On the 4th floor of the ROTC training building on Spruce Street, you can find the WQHS broadcasting room. Littered with the remains of old radio history—ancient streaming equipment, piles of CDs, stacks of old radio tapes—the room feels almost removed from time. The Penn DJ’s have commandeered the space, and have made it their own: the colorful walls are covered with posters advertising past DJs, loose drawings and doodles, scattered words of text. Just on the outer edge of campus, this room gives Penn’s radio warriors the headspace they need to decompress, to process, and to just chill out and appreciate music.

Harry Smith (C’18), who is a cohost of “Kickin’ It with Harry and David,” comments on the controlled chaos of the studio itself, describing the space as “DIY.” This “do–it yourself” attitude pertains to everything about the WQHS station. Harry explains the scrappiness of the WQHS DJ community, and comments on how everything that gets done gets done because of an initiative on the part of the DJs. 

He says, “DIY in that DJs are responsible for coming up with show content on their own…DJs have full creative control over their own shows and are not subject to major oversight from WQHS as an organization.”

Some shows are primarily music driven, like Katie Shia’s (C’21). Her show, “Milk Before Cereal,” focuses mostly on indie and alternative music, though Katie really plays whatever tracks are on her mind. For her, the show is almost therapeutic. 

“You can actually be yourself and talk about whatever weird shit you’re thinking about,” she laughs, “it’s actually like having a diary to yourself…no one is there to judge you; no one is there to talk back to you and say 'no, you’re wrong' because it’s you and a microphone—what can a microphone say back to you?” 

When Katie isn’t blowing your mind with some underground alternative music, you can listen to her discussing issues of copyright and adaptation in the music world. Others are more talk–show–esque, like Harrison Meyer (C’20). Harrison’s show, “Bernie Sanders Jazz Hour,” is a mixture of jazz music and political commentary. A member of Penn Jazz and a Political Science major, Harrison saw this one hour block of time as a way for him to meld his two passions. 

“In contemporary politics today, you see a lot of populist movements, but even going back, this is not a new thing…people taking popular ideas on both sides of the political aisle and flip flopping all the time for what would be popular or what would look good for their fellow party members," He says. "You can call it ‘political improvisation,’ and you can definitely see a parallel in jazz because jazz is all about improvisation.”

On the other hand, Harry and David choose to incorporate a themes to each of their shows. Each show is centered around a topic or idea with music, discussion, and witty banter. For example, Harry mentions seasonal playlists as an example of one of these themes. Additionally, Harry and David like to include live elements in their show. Listeners can call in to participate in a live music discussion. They host live performances on their show, as well.  

Audiences varies across the board, but Penn’s WQHS DJs remain positive, even when the number of listeners is low. Katie admits that her listeners sometimes drops into single digits, but, she doesn’t seem to mind. She says, “even though there’s two people listening to your show, there’s still two people!” For her, the diary aspect of radio outweighs nearly everything else, and any additional listeners are a plus: “I don’t really have a filter on my radio show…[it] really is a Katie Shia radio show.”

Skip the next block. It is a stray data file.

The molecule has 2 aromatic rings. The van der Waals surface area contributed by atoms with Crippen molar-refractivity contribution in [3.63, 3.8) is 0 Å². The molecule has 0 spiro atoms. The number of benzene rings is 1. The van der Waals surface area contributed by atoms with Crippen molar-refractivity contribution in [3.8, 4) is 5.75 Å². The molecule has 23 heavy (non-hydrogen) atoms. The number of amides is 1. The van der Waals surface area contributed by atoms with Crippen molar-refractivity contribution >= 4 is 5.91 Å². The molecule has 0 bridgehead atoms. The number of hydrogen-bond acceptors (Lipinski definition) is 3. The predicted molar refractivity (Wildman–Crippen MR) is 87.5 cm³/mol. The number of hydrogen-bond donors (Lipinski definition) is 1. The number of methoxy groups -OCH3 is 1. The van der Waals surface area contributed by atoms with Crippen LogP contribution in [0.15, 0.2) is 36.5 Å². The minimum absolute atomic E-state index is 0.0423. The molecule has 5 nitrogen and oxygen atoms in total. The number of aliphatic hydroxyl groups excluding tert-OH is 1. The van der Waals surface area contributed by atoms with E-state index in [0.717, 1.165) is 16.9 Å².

For Harry, practicing radio has an inherent creative value in and of itself. “I think the work of coming up with material, themes, and playlists for shows is a rewarding mental exercise…when I am feeling particularly down on our listener numbers, I remind myself that we record all of our shows so that we can later share them with folks who weren't able to tune in during airtime.” 

He feels that radio is a way for people to connect on a person–to–person basis: “Even when just one person is listening, it is fulfilling to know that person is directly engaged in what David and I have planned for the week.”

Finally, Harrison adds that radio is a way for him to get some clarity and perspective. He says, “Just preparing some material every week is really good just to get your thoughts organized, it’s a little bit meditative….just by focusing in on a singular topic for a long enough period of time, you sort of enter a higher state of focus, and that energy will sort of transfer over to the rest of your day.”



Katie Shia (C’21)


Show name: “Milk Before Cereal”

Show time: Tuesdays at 3pm

Three songs Street readers need to listen to right now: “Gold Shades” by Sleeping Jesus, “Carry Me Home” by Jorja Smith, and “Plastic” by Moses Sumney. 



Harrison Meyers (C’20)


Show name: “Bernie Sanders Jazz Hour”

Show time: Tuesdays at 8 am

Three songs Street readers need to listen to right now: “Entertain Me” by Tigran Hamasyan, “Cool Eyes” by Jeb Patton, and “Seven Seas” by Avishai Cohen. 





Harry Smith (C’18)

Show name: “Kickin’ It with Harry and David”

Show time: Thursdays at 8pm

Three songs Street readers need to listen to right now: "What I Want" by Cende, "Find Me" by Porches, "Jesse" by Frankie Cosmos.




Listen to WQHS's top picks here.


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